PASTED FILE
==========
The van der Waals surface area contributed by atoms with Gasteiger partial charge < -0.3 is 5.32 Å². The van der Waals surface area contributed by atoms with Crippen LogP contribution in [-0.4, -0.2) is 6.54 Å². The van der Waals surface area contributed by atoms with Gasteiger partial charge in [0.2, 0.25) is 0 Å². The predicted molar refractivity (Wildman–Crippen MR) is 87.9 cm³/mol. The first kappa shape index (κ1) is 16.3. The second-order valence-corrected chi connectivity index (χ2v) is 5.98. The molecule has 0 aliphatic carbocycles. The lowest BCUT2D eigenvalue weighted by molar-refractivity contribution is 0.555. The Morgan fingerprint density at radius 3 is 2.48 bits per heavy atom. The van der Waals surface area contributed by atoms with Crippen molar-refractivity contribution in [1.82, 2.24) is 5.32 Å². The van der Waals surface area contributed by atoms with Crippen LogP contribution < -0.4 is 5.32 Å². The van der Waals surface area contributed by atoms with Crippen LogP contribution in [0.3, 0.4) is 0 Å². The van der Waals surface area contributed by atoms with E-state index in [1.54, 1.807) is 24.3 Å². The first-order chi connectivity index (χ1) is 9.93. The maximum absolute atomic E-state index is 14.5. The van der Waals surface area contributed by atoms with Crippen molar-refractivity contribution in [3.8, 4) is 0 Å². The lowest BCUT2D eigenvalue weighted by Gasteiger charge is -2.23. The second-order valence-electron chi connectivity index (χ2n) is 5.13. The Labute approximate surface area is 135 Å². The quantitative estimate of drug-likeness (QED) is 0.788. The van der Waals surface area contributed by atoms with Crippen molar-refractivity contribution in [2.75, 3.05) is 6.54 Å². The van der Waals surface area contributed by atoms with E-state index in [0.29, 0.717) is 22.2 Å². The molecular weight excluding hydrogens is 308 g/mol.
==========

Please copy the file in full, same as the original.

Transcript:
The van der Waals surface area contributed by atoms with Gasteiger partial charge < -0.3 is 5.32 Å². The van der Waals surface area contributed by atoms with Crippen LogP contribution in [-0.4, -0.2) is 6.54 Å². The van der Waals surface area contributed by atoms with Gasteiger partial charge in [0.2, 0.25) is 0 Å². The predicted molar refractivity (Wildman–Crippen MR) is 87.9 cm³/mol. The first kappa shape index (κ1) is 16.3. The second-order valence-corrected chi connectivity index (χ2v) is 5.98. The molecule has 0 aliphatic carbocycles. The lowest BCUT2D eigenvalue weighted by molar-refractivity contribution is 0.555. The Morgan fingerprint density at radius 3 is 2.48 bits per heavy atom. The van der Waals surface area contributed by atoms with Crippen molar-refractivity contribution in [1.82, 2.24) is 5.32 Å². The van der Waals surface area contributed by atoms with Crippen LogP contribution < -0.4 is 5.32 Å². The van der Waals surface area contributed by atoms with Crippen LogP contribution in [0.3, 0.4) is 0 Å². The van der Waals surface area contributed by atoms with E-state index in [1.54, 1.807) is 24.3 Å². The first-order chi connectivity index (χ1) is 9.93. The maximum absolute atomic E-state index is 14.5. The van der Waals surface area contributed by atoms with Crippen molar-refractivity contribution in [3.8, 4) is 0 Å². The lowest BCUT2D eigenvalue weighted by Gasteiger charge is -2.23. The second-order valence-electron chi connectivity index (χ2n) is 5.13. The Labute approximate surface area is 135 Å². The quantitative estimate of drug-likeness (QED) is 0.788. The van der Waals surface area contributed by atoms with Crippen molar-refractivity contribution in [2.75, 3.05) is 6.54 Å². The van der Waals surface area contributed by atoms with E-state index in [0.29, 0.717) is 22.2 Å². The molecular weight excluding hydrogens is 308 g/mol.